- Can devices based on quantum mechanics lead to superior computational power?
Universal quantum computers allow superior computational power (including an efficient method for factoring). Non-FT quantum evolutions are likely to leave us with as the maximum generally feasible class.
In the original post, Conjectures 1 and 2 address item 1 here, Conjectures 3 and 4 address item 2, and Conjecture C addresses item 5. Now we discuss items 3 and 4. The prospect of ‘yes’ on item 6 is behind both the expectations and hopes of those building quantum computers and the concerns of those who are skeptical.
Can You Hear the Shape of a Quantum Computer?
Let me first talk a little about geometry and discuss point number 4. The basic model for quantum computers is combinatorial, and geometry plays no role. Also in my conjectures that propose why (universal) quantum computers fail, geometry plays no role. In fact this was one of my principles in this pursuit. A basic question is:
Can you learn about the geometry/physics from the states/evolutions of your quantum computer?
For classical computers the answer is no. If universal quantum computers can be constructed, the answer for quantum computers must be no as well.
Namely, the quantum evolution run by our universal quantum computer would not give us any hint about its geometry. A universal quantum computer would allow us to simulate a high-dimensional quantum process on an array of qubits with a geometry of our choice. Consider, for example, Alexei Kitaev’s four-dimensional self-correcting memory. This is a remarkable quantum analog of the 2D Ising model, and it is an outstanding open question whether 3D objects with similar properties can be constructed. Once we have a universal quantum computer we will even be able to realize Kitaev’s 4D model on an array of qubits that looks like this (src):
If my conjectures are correct then there are plenty of quantum evolutions and quantum states that cannot be achieved at all. In addition, I expect that the evolutions and states that can be reached will depend on the geometry of your quantum device and the geometry and physics of your world.
One philosophical reason for why I would tend to think that the geometry can be “read” from the states and evolutions of a quantum device is the following. I see quantum mechanics as the theory where the buck stops. If the universe is a large quantum computer of some sort, and if we cannot hear the shape of a quantum computer, then where does geometry come from?
A somewhat similar story can be told about time. Let’s leave it for another time.
Special-Purpose Quantum Emulators
Scott Aaronson gave a nice description of the central problem for realizing universal quantum computing, in his IEEE Tech Talk article on February 7th, explaining his backing his words with a $100,000 open wager:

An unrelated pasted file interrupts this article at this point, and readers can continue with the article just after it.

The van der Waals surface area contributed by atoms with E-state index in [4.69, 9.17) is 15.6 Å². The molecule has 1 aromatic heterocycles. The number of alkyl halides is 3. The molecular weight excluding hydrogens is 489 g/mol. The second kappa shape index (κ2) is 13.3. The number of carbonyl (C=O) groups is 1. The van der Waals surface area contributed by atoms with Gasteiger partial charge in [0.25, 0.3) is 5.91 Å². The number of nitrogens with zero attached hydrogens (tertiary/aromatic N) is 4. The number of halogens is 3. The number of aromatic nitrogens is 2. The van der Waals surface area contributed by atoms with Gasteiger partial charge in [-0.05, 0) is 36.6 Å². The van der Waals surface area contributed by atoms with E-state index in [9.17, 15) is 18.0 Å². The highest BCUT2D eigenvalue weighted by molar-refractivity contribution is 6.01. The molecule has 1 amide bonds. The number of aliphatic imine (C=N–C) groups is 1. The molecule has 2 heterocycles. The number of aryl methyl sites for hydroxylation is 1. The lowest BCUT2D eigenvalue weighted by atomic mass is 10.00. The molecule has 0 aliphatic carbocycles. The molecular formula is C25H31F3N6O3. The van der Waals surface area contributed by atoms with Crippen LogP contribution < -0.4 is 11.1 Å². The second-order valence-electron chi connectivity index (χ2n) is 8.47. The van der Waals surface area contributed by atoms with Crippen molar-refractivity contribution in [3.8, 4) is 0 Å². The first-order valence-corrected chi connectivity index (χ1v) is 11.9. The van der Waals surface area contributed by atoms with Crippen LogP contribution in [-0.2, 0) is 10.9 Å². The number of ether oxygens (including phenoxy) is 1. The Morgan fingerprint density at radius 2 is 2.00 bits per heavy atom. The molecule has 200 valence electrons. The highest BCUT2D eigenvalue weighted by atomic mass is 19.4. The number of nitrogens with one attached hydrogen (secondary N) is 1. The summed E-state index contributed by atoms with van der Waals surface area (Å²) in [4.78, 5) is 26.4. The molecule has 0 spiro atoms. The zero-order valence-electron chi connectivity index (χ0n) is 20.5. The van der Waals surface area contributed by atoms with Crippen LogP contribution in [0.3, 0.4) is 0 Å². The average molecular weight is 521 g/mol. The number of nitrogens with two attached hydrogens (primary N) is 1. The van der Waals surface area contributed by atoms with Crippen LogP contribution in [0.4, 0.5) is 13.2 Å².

The central problem is decoherence, meaning unwanted interactions between the computer and its external environment, which prematurely “measure” the computer and destroy its fragile quantum state. The more complicated the quantum computation, the worse a problem decoherence can become. So for the past fifteen years, the hope for building scalable quantum computers has rested with a mathematically-elegant theory called “quantum fault-tolerance,” which shows how, if decoherence can be kept below a certain critical level, clever error-correction techniques can be used to render its remaining effects insignificant. (Emphasis added)
I outlined the word “if.” When it comes to general-purpose quantum computers the skeptical explanation is that, very simply, decoherence cannot be kept low; in fact it scales up. Therefore, universal quantum computers cannot be built. My approach is that this should be demonstrated by studying the behavior of special-purpose machines for emulating quantum evolutions. My conjectures apply to special-purpose machines and to natural mechanisms to create quantum evolutions.
The crux of the matter is understanding the behavior of special-purpose devices for creating quantum evolutions. Realizing this nullifies the sentiment (or argument) that damaging noise models manifest some conspiracy or malice by nature. A bicycle ride around the block requires a different device and hence carries different risks from a manned mission to Mars.
Aram’s Third-Round Response
Quantum mechanics has long benefited from critics and skeptics. Erwin Schrödinger himself came up with his famous cat to highlight the seemingly absurd consequences of the new theory of quantum mechanics; now experimentalists boast of creating “cat states” in trapped ions and other implementations. Entanglement, arguably the most radical feature of quantum mechanics, was first described in its modern form by Albert Einstein, Boris Podolsky, and Nathan Rosen in a paper in 1935 that sought to highlight the problems with this new theory. Now EPR pairs play the same role in quantum information that NAND gates do in circuits.